Driesch, Hans Adolf Eduard (häns äˈdôlf āˈdōärt drēsh) [key], 1867–1941, German philosopher, b. Bad Kreuznach, grad. (zoology) Univ. of Jena, 1889. His early interest in biology was gradually overshadowed by involvement in philosophy. As an embryologist he had experimented with the eggs of sea urchins and had established that a portion of an early embryo could develop into a complete, though smaller than normal, organism. This contradicted then-current mechanistic theories and led Driesch to develop a theory of vitalism, explaining organic systems in terms of a mysterious self-determining principle rather than in physical or chemical terms. His main work on the subject of vitalism is The History and Theory of Vitalism (1905). Driesch joined the Univ. of Heidelberg's philosophy faculty in 1912 and while there wrote Theory of Order (1912), Logic as a Task (1913), and Theory of Reality (1917). He later taught at Cologne and Leipzig but in 1933 was retired by the Nazis.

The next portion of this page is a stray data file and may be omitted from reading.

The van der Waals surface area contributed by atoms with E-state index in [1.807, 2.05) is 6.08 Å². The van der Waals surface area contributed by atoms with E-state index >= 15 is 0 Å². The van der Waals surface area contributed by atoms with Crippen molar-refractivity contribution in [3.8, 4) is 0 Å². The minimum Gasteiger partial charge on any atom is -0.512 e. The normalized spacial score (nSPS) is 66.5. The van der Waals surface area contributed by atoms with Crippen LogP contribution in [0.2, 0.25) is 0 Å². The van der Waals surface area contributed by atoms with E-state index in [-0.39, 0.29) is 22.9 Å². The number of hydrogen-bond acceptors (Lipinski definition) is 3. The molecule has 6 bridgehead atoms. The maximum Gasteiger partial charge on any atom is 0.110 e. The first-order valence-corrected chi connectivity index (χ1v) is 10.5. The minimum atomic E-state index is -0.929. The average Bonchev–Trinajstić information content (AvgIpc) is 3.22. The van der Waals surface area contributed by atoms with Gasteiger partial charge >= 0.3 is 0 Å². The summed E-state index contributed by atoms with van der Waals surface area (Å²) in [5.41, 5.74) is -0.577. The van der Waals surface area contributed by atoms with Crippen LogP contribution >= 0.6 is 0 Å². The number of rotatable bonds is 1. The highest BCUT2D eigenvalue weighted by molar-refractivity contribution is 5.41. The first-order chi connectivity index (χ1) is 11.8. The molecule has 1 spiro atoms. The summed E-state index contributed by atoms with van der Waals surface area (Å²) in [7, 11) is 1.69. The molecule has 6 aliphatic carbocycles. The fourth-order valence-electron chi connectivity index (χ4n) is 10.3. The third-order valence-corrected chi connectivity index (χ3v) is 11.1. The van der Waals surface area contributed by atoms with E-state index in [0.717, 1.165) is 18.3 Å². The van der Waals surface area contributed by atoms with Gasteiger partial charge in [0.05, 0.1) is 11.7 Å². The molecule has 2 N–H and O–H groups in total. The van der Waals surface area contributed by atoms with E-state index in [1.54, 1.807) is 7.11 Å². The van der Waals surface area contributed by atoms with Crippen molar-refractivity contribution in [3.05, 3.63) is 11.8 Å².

The Columbia Electronic Encyclopedia, 6th ed. Copyright © 2012, Columbia University Press. All rights reserved.